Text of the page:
The Social Psychology of Communication
This information is for the 2020/21 session.
Prof Martin Bauer and Dr Jennifer Sheehy-Skeffington
This course is compulsory on the MSc in Social and Public Communication. This course is not available as an outside option.
The course examines core theories towards a social psychology of communication. Issues raised will refer to verbal and non-verbal, face-to-face, rumours and mass mediated, as well as private and public, communal and strategic forms of communication. The second half of the course will provide an overview of applied communication research in various professional areas of public communication.
Theories of communication covered in the course include evolutionary theory, classical rhetoric, diffusion research, pragmatics and relevance theory, semiotics and system theory and the theory of communicative action. Issues will be raised as to the critical analysis and the design of communicative action. Issues will be raised as to the critical analysis and the design of communication efforts in professional fields such as business corporations, NGOs, scientific professional bodies, health promotion, governments and political parties, police campaigns, and international organisations.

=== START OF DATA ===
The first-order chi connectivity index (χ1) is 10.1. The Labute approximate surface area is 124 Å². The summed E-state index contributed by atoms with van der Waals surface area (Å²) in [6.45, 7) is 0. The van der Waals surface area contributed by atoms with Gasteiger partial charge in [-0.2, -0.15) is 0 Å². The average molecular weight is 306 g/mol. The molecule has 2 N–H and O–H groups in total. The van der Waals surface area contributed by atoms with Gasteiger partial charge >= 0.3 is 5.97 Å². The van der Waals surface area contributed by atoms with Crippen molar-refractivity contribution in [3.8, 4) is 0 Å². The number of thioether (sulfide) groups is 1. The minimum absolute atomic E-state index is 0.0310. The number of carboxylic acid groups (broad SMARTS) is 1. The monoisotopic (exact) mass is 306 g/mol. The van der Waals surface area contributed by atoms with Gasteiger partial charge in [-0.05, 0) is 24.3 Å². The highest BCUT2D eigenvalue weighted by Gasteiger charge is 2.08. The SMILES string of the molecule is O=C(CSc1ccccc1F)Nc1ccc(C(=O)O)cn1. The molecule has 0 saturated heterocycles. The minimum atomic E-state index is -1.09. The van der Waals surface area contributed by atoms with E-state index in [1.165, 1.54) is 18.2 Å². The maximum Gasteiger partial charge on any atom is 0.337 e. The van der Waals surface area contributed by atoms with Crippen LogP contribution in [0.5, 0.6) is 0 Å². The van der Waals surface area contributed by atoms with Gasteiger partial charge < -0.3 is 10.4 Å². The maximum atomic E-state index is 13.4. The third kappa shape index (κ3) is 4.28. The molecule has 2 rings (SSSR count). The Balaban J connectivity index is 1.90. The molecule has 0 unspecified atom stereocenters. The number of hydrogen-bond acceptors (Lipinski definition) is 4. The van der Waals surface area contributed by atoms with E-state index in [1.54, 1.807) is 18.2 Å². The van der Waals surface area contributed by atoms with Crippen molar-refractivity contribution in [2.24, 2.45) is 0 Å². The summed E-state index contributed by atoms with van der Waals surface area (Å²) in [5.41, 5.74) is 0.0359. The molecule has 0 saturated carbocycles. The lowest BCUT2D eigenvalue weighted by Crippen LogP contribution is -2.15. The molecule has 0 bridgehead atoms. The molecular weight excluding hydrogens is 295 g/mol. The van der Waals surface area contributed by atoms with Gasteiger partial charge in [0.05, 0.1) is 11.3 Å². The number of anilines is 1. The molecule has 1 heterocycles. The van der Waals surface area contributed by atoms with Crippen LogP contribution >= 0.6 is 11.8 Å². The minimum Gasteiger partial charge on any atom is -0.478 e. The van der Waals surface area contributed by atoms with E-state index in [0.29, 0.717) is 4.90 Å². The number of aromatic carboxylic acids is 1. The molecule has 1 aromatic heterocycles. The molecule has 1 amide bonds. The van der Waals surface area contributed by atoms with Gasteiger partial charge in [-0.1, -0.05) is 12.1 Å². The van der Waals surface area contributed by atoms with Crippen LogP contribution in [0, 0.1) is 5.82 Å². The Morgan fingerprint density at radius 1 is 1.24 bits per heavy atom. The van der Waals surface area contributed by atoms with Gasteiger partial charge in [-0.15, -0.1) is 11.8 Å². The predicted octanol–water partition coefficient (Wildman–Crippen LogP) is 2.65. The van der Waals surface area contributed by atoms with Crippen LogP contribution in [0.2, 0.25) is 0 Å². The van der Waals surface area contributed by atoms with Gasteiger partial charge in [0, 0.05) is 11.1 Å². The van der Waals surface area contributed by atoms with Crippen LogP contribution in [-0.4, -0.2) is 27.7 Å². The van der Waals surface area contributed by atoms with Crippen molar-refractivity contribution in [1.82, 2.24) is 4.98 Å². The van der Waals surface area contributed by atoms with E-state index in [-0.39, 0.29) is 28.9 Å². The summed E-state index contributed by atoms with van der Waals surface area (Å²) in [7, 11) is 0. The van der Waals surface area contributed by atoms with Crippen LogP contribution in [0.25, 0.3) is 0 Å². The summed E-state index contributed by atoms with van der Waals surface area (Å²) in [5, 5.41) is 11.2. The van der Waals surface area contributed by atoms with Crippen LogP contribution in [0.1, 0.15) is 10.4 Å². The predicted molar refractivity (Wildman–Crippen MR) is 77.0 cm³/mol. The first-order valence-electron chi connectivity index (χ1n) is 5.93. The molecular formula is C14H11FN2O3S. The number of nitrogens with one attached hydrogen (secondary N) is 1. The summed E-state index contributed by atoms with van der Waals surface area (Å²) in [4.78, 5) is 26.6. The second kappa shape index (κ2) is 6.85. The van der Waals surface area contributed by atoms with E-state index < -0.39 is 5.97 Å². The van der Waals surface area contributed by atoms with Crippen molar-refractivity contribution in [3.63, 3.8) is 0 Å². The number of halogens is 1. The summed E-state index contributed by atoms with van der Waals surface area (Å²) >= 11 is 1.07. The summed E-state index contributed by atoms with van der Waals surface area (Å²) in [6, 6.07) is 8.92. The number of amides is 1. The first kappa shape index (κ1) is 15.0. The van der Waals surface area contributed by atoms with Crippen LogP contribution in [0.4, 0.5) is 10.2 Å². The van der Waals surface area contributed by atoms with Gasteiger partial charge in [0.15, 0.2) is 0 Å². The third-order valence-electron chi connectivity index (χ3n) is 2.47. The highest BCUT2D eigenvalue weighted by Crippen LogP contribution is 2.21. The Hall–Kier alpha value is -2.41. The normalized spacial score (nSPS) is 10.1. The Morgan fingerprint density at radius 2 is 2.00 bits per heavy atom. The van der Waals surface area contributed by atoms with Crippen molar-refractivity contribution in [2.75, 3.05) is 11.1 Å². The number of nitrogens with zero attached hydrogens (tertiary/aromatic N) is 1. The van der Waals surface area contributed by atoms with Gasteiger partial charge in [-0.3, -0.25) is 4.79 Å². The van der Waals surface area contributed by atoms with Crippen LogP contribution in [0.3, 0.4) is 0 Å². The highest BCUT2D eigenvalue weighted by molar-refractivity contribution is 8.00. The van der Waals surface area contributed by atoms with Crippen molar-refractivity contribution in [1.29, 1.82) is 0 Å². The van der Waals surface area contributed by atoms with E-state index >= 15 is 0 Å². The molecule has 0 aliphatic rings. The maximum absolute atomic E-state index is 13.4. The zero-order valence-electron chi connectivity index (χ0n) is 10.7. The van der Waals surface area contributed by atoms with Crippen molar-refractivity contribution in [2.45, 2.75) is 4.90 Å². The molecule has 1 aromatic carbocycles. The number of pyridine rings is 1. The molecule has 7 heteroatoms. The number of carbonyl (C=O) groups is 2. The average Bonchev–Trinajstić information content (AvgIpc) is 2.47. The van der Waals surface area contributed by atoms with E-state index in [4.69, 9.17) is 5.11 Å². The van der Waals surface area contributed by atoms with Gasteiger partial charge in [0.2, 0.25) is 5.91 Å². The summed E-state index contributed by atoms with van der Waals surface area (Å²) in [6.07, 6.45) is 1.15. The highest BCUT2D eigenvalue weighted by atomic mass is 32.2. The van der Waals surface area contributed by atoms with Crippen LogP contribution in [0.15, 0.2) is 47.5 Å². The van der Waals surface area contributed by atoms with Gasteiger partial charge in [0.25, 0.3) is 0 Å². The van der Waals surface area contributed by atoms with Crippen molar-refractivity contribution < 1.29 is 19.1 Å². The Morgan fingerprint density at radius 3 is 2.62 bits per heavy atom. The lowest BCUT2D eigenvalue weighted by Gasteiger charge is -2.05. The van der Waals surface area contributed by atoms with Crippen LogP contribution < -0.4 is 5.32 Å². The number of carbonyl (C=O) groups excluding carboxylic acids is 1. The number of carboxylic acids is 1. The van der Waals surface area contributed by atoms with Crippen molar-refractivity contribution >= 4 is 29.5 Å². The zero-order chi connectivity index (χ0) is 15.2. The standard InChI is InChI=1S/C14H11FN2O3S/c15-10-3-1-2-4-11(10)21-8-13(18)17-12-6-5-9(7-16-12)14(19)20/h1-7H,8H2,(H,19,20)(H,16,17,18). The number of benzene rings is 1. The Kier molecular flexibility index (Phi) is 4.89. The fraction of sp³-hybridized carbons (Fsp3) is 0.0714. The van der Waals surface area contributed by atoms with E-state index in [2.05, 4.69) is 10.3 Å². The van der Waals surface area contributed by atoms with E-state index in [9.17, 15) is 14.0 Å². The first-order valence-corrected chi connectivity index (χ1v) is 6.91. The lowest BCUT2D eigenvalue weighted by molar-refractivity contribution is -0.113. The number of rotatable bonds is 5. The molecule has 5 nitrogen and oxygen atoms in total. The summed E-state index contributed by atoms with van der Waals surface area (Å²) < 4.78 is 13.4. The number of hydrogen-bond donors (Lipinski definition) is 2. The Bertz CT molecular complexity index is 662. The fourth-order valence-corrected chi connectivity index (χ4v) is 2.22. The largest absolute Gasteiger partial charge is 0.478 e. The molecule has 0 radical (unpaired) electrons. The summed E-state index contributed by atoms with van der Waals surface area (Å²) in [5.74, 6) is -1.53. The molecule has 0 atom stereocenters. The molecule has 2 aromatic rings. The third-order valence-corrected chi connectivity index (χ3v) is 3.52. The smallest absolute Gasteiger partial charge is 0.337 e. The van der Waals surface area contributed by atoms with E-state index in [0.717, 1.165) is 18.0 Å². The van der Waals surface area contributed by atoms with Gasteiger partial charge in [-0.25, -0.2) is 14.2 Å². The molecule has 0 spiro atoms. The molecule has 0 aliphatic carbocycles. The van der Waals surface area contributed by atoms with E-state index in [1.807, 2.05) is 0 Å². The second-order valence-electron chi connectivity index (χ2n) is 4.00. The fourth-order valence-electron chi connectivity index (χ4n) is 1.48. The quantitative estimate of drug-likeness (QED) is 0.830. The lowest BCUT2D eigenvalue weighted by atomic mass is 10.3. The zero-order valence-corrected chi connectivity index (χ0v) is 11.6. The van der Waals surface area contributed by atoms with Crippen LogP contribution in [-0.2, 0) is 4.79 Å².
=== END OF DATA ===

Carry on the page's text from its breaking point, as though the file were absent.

20 hours of lectures and 15 hours of seminars in the MT.
1 x formative essay and 1 x annotated bibliography to correspond with each summative assessment. Both to be submitted in MT.
No one book covers the entire syllabus; students will be expected to read widely in appropriate journals, and a list of references will be provided at the start of the course.
J Habermas, Theory of Communicative Action, Vol 1 + 2, Polity Press, 1997.
R Heath & B Jennings, Human Communication Theory and Research: Concepts, Contexts, and Challenges (2nd edn), Lawrence Erlbaum, 2000.
A Mattelart & Mattelart, Theories of Communication: a Short Introduction, Sage, 1998.
D McQuail, McQuail's Mass Communication theory (4th edn), Sage, 2000.
D Hook, B Franks, MW Bauer, (eds) The Social Psychology of Communication, London, Palgrave, 2011.
R Rice & C Atkin, Public Communication Campaign, Sage, 2000; E Rogers, Diffusion of Innovation, Free Press, 1995.
D Sperber & D Wilson, Relevance: Communication and Cognition, Cambridge, 1995.
Essay (80%, 4000 words) and annotated bibliography (20%) in the MT.
Two assessments to be submitted in MT. 1 x essay (4000 words) and 1 x bibliographic exercise (1000 words).
Important information in response to COVID-19
Please note that during 2020/21 academic year some variation to teaching and learning activities may be required to respond to changes in public health advice and/or to account for the situation of students in attendance on campus and those studying online during the early part of the academic year. For assessment, this may involve changes to mode of delivery and/or the format or weighting of assessments. Changes will only be made if required and students will be notified about any changes to teaching or assessment plans at the earliest opportunity.
Department: Psychological and Behavioural Science
Total students 2019/20: 29
Average class size 2019/20: 15
Controlled access 2019/20: Yes
Value: One Unit
Personal development skills
- Team working
- Application of numeracy skills
- Specialist skills